8. 12
    ) Alvin
    September 25, 2012 at 1:57 am

    Hi Nasim
    Great video!
    Btw I have a similar dust situation but this time inside the 85mm 1.4 G
    Just wondering, will I be able to use some of the step in the video to clean the inside element?

    cheers
    Alvin

  9. 13
    ) joe borg
    October 20, 2012 at 10:16 am

    Hi Nazim
    I just purchased a Nikkor prime lens 105mm f/2.5 AI and I can see a dark speck on the rear element inside.
    I am trying this out once I find a small enough philip screwdriver!! lol is that a special screwdriver?
    1 more question; can I brush it off should the dust particles be stubborn to be removed?

    Thanks in advance ;)

  10. October 24, 2012 at 8:59 am

    A zillion thanks for the tutorial. I had a little curlicue of dust inside my lens that always showed up on images with a lot of undetailed backgrounds–sky, bare walls, etc–and I had no idea what to do until I came across this video. Five minutes and I was done! Thanks for sharing your knowledge.

  11. 15
    ) paul
    October 24, 2012 at 10:06 am

    Nazim, do you have an instructional on removing dust from the front element? Thanks.

  12. 16
    ) Larry
    February 18, 2013 at 4:23 pm

    Thanks for the video, Nasim.

    I received an almost pristine Canon FD 85-300mm f/4.5 lens today, bought on ebay. I paid a paltry $127.50 for it, probably due to the seller describing the presence of noticeable haze on the rear element. I took it out to shoot some bird video with my GH2 and got very nice footage, but couldn’t get the haze issue out of my head…it’s not s’posed to be there and I didn’t want to spend more on getting it cleaned professionally than I paid for the lens itself!

    I took apart a couple old, cheap, beat-up prime lenses recently and they worked fine when I was done, so I set out to clean the haze off my lovely “new” zoom. I took picures and video every step of the way, just in case I spaced out a set of screws, the re-positioning of a part or the order of reassembly.

    WARNING: When disassembling a lens you will likely need to remove lens elements that usually require a spanning wrench. This will be a test of your nerve and willingness to take the risk for this DIY repair. I’m sure most of us don’t have such tools and don’t intend on buying them…so if you do it carefully enough there should be no issues. Look carefully at what you’re needing to do and TAKE YOUR TIME! Rushing this, especially as a noobie, will probably lead you into a regretable mistake. If you try to tap the piece loose you can momentarily lose control of your tool (probably a straight blade screwdriver) and you could scratch/gouge glass or bugger up the spanning slots. There are usually 2 spanning slots opposing one another, They are there so equal pressure can be applied while turning the threaded element loose/tightening it. This is where creativity/resourcefullness, utmost care and patience will be rewarded Also, not all threaded lens mounts/elements will will be lefty loosey, righty tighty. Just a heads-up there, too.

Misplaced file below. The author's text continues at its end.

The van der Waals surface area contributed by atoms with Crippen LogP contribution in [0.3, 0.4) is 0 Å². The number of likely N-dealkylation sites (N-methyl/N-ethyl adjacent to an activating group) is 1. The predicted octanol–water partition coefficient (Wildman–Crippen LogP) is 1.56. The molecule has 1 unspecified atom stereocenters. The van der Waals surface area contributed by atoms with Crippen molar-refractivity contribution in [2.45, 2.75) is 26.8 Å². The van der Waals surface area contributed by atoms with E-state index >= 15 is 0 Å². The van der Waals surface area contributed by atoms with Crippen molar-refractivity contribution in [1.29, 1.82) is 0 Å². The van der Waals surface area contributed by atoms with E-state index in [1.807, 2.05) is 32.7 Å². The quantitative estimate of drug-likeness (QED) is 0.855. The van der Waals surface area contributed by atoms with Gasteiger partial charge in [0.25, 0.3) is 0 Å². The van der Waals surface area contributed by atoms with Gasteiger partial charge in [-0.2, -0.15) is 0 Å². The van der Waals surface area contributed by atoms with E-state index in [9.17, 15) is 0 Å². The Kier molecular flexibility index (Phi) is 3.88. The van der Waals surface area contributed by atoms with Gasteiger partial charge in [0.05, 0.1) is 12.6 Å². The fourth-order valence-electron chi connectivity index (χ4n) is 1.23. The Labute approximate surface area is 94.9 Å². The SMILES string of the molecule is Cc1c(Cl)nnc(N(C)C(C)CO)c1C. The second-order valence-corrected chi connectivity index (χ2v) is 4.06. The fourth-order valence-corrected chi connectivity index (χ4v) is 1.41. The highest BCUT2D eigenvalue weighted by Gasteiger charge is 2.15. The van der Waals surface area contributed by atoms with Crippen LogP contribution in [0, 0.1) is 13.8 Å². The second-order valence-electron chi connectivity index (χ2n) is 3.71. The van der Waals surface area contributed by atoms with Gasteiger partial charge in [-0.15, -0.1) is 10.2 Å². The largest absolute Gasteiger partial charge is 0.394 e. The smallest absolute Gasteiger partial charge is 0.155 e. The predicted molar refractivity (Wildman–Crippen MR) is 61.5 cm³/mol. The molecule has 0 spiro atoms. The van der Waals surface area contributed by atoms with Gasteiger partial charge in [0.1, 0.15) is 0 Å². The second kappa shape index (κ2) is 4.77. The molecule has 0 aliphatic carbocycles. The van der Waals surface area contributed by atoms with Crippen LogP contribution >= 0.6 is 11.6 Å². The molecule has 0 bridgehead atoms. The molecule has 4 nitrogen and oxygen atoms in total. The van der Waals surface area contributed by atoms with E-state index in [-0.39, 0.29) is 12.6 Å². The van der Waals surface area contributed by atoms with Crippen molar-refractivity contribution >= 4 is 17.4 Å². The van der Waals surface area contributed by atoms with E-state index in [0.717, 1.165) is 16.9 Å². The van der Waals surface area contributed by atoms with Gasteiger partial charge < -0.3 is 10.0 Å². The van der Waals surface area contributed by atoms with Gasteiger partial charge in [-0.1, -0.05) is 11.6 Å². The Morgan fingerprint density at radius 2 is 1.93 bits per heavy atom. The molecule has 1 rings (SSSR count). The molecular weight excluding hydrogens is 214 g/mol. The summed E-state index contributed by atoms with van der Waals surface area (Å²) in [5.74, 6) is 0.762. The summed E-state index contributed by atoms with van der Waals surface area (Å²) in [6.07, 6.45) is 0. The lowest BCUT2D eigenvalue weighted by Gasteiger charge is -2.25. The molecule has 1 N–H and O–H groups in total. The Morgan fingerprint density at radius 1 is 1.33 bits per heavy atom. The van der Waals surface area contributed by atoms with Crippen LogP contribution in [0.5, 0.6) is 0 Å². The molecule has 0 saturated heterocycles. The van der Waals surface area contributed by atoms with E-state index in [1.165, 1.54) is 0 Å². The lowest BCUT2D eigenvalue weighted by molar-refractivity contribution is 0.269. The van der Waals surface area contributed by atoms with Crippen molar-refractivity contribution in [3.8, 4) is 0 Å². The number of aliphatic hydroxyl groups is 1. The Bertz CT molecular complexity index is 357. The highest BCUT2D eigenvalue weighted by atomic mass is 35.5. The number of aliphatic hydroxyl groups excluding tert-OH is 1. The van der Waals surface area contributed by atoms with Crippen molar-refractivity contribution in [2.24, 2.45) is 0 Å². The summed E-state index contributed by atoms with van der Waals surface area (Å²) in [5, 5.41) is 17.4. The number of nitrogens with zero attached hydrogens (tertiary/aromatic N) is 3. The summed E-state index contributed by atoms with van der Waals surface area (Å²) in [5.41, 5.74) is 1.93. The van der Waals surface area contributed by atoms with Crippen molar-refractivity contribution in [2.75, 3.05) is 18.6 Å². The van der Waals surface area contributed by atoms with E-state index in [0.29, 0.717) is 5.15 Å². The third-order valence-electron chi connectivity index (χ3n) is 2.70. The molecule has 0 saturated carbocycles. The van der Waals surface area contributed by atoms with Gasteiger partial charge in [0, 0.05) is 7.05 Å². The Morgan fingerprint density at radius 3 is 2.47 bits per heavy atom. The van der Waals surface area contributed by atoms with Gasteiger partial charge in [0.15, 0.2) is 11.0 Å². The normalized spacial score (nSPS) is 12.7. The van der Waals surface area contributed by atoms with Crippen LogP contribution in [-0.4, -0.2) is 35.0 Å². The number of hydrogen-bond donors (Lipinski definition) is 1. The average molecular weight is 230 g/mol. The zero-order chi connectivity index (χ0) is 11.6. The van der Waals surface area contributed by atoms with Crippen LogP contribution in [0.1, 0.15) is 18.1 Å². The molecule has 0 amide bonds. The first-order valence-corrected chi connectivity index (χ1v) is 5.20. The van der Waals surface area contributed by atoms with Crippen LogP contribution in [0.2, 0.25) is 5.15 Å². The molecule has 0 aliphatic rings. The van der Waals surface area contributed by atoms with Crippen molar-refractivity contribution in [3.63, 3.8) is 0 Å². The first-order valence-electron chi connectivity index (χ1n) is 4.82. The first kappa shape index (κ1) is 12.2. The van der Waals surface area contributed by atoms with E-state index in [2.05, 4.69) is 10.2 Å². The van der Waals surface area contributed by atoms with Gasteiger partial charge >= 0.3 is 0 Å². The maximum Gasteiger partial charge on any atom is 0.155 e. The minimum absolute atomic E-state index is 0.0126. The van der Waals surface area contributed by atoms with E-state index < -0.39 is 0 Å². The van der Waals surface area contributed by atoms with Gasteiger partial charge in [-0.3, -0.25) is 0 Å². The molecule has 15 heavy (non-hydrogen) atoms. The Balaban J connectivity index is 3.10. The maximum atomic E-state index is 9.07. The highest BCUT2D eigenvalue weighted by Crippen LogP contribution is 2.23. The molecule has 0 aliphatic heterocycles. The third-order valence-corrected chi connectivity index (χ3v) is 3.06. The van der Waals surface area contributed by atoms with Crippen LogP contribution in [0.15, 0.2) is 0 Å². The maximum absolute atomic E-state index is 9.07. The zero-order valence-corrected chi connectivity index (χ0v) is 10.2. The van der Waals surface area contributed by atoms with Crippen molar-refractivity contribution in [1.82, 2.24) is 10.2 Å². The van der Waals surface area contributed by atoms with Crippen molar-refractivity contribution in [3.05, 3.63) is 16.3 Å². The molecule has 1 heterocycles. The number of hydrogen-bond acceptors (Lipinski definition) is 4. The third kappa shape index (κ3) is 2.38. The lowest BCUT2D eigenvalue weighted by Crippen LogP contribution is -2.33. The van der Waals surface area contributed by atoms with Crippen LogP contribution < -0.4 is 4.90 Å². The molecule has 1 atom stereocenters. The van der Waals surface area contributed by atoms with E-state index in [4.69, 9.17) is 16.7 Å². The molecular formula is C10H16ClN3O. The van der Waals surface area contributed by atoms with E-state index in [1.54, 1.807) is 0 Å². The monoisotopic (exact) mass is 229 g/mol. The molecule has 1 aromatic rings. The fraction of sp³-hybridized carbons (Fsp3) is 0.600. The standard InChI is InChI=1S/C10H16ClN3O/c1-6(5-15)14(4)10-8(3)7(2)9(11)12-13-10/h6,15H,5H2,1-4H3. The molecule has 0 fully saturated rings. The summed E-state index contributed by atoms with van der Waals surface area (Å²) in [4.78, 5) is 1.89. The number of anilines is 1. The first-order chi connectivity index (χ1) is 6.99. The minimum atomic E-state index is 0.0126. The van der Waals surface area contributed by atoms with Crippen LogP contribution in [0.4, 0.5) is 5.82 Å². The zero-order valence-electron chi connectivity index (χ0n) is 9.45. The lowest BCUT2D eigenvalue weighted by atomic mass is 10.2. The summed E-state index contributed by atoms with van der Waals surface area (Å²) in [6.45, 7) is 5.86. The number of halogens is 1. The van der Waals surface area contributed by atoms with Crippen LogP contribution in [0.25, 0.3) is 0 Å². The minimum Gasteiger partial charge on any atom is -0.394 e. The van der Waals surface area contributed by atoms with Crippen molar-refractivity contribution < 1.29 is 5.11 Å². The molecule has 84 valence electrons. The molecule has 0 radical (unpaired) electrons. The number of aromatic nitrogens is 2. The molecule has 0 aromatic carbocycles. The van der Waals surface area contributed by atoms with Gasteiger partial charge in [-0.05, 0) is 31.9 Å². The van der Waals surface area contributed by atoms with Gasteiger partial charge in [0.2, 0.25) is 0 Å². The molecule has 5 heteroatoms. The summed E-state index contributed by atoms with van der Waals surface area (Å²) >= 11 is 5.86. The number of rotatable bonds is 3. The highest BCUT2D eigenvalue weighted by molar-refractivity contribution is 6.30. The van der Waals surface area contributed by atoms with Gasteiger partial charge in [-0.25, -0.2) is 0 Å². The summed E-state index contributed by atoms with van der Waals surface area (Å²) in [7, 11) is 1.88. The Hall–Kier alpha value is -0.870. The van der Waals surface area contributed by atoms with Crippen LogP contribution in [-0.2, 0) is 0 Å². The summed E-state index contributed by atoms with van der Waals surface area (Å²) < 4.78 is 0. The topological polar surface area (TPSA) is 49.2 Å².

The haze was in-between a paired element(lens group?) in the middle of this long lens. Disassembly of the lens was a fairly complex process and special care was taken to place all the tiny screws and small parts into a container or onto a magnetic tray, which I heard about after-the-fact.

    It required carefully tapping apart these 2 mated pieces of glass with a wooden wedge, cleaning off the haze very thoroughly, cleaning all lens surfaces, holding the 2 glass pieces, inner surface to inner surface, very close together and using canned air to blow all the dust out between the 2 glass elements before aligning them snugly together by taping the edges, and regluing the edges with Python Glue, which is a good glass bonding glue, (but probably isn’t what a lens tech would use)
    When the glue fully dried, removed the tape, put the lens back together and looked inside with a bright light. The lens elements, of course, have some dust, but overall are very clean.

    It was fun doing it myself and I saved a lot of $$$, but it took a few hours, really…I was being VERY anal, because I really like this metal vintage lens, built to last a few lifetimes and bought for a fraction of the price of one in excellent condition. This one is now also in excellent condition.

    I’m curious, Nasim, why didn’t you clean the glass element(s?) you removed from the back of the lens in the video when you had the chance? Yes, you blew off the dust, but after time a thin film of airborne “stuff” is likely to accumulate? Just wondering.

    Thanks again.
    Larry

  13. 17
    ) Rob
    May 7, 2013 at 8:37 pm

    Hi Nasim, thank you for sharing this video on how to remove dust from the 24-70mm. Could you please tell me if you have tried the same process with the 70-200 2.8 VRII? I wonder what the best way is to clean the rear element of that lens?